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Contradicts the conventional wisdom that native peoples were primitive hunter-gatherers
History has portrayed Australia’s First Peoples, the Aboriginals, as hunter-gatherers who lived on an empty, uncultivated land. History is wrong.
In this seminal book, Bruce Pascoe uncovers evidence that long before the arrival of white men, Aboriginal people across the continent were building dams and wells; planting, irrigating, and harvesting seeds, and then preserving the surplus and storing it in houses, sheds, or secure vessels; and creating elaborate cemeteries and manipulating the landscape. All of these behaviors were inconsistent with the hunter-gatherer tag, which turns out have been a convenient lie that worked to justify dispossession.
Using compelling evidence from the records and diaries of early Australian explorers and colonists, he reveals that Aboriginal systems of food production and land management have been blatantly understated in modern retellings of early Aboriginal history, and that a new look at Australia’s past is required―for the benefit of all Australians.
Dark Emu, a bestseller in Australia, won both the Book of the Year Award and the Indigenous Writer’s Prize in the 2016 New South Wales Premier’s Literary Awards.
In 1840, Brisbane was the furthest outpost of settled Australia. On all sides, it was embedded in a richly Indigenous world. Over the next few years, mostly from across New South Wales northern plains, a large push of pastoralists poured into the Darling Downs, Lockyer and much of southern Queensland, establishing huge sheep stations. The violence that erupted welded many of the tribal groups into an alliance that, by 1842, was working to halt the advance.
The Battle of One Tree Hill tells the story of one of the most audacious stands against this migration. It concerns actions engineered by a father and son, Moppy and Multuggerah. In 1843, this culminated in an ingenious ambush and one of the first solid defeats of white settlement in Queensland.
The battle at Mount Table Top, 128 kilometres west of Brisbane, astounded many at the time. The response was most likely the largest action of the frontier wars: the assembly of some 100 or more officers, soldiers, police and armed settlers – much of the region’s white settlement – drawn from hundreds of square kilometres. This force sort to drive out the warriors, but despite their best efforts, resistance not only persisted, but managed a few more victories. A fort had to be established to protect travellers, and brutal skirmishes, massacres, raids and robberies trickled on for decades.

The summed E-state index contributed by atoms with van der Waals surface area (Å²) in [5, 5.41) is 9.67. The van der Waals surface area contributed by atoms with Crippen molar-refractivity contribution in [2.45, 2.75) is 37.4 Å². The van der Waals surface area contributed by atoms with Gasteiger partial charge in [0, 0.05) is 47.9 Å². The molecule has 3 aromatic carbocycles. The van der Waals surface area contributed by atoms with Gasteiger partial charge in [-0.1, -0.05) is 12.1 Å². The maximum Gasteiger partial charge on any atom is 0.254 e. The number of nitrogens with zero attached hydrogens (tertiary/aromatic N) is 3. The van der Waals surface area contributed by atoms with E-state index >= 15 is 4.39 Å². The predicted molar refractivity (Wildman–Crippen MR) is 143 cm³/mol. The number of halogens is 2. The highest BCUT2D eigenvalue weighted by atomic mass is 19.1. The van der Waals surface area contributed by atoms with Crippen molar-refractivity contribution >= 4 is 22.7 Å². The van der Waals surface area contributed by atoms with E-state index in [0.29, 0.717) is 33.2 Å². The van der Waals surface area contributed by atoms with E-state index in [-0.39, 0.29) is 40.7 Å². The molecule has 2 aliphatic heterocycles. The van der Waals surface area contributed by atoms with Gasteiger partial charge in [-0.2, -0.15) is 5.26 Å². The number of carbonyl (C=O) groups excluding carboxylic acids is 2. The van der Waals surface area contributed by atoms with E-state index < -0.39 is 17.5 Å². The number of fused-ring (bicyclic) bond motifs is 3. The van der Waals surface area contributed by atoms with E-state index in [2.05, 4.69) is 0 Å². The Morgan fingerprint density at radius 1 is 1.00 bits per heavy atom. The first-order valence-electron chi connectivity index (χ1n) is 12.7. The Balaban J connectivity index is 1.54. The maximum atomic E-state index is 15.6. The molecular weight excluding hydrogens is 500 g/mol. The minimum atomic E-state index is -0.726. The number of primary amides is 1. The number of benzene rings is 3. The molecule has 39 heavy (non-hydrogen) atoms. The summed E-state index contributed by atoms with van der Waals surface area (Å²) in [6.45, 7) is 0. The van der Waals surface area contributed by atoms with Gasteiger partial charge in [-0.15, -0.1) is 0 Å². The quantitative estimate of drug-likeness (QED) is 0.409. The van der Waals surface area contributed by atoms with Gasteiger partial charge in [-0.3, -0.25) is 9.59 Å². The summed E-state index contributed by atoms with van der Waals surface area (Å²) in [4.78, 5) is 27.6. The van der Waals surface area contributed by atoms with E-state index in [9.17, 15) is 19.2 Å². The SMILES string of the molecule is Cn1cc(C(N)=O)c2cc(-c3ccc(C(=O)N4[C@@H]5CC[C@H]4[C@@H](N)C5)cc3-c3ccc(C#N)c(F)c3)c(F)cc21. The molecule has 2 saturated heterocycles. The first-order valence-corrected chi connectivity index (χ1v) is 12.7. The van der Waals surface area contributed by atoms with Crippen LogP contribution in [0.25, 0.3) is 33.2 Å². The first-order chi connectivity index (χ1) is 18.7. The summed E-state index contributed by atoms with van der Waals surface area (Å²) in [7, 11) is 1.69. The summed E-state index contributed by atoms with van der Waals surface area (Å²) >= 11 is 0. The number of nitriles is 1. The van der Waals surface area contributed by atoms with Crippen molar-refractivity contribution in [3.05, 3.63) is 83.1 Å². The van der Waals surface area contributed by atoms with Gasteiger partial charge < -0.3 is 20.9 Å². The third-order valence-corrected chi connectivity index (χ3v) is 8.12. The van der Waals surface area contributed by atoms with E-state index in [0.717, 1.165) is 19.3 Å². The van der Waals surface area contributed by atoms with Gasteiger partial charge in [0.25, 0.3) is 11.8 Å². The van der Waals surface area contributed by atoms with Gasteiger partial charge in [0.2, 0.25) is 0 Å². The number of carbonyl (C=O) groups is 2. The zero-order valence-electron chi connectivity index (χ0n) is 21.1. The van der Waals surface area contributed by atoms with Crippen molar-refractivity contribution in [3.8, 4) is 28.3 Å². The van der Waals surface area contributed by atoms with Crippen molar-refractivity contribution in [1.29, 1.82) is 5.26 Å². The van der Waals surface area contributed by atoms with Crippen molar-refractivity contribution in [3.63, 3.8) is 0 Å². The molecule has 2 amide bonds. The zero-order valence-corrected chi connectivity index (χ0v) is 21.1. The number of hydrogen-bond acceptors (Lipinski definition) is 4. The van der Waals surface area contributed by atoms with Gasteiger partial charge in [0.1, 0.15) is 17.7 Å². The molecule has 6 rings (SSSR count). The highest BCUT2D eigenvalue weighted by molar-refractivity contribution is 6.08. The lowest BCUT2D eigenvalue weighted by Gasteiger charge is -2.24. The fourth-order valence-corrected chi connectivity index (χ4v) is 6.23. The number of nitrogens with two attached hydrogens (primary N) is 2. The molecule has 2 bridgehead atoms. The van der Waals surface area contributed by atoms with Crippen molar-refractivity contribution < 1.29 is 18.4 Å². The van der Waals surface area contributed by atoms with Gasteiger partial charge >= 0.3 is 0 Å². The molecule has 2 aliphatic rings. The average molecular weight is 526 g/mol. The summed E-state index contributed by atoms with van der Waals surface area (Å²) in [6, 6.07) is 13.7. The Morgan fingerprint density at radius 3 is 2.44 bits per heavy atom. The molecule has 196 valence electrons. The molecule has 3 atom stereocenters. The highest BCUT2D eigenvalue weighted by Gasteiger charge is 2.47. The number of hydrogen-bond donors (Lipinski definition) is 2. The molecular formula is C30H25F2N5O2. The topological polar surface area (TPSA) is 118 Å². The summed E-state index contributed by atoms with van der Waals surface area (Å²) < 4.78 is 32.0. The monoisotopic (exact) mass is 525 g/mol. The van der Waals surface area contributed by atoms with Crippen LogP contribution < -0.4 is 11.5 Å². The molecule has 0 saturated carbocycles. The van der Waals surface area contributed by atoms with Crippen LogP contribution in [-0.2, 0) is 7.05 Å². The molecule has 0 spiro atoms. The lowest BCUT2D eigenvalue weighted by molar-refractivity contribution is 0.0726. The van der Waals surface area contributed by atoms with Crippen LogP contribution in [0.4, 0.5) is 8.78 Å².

The Battle of One Tree Hill introduces us to many of the flamboyant characters, curious reversals of fortune and neglected incidents that together helped establish early Queensland. This narrative work combines decades of archival research, analysis, reconstruction and interviews conducted by historians Ray Kerkhove and Frank Uhr.
This is the first book of its kind in Australia: a history of Aboriginal campsites. This is also the first guidebook to the location and features of the numerous Aboriginal camps that flourished in and around Brisbane from convict times to in some cases as late as the 1950s. Many of Brisbane’s suburbs trace their names, parks and key events to these former campsites. This book focuses on 15 key areas, and includes a full suburban listing at the back.
Britain formally colonised Van Diemen’s Land in the early years of the nineteenth century. Small convict stations grew into towns. Pastoralists moved in to the aboriginal hunting grounds. There was conflict, there was violence. But, governments and gentlemen succeeded in burying the real story of the Vandemonian War for nearly two centuries.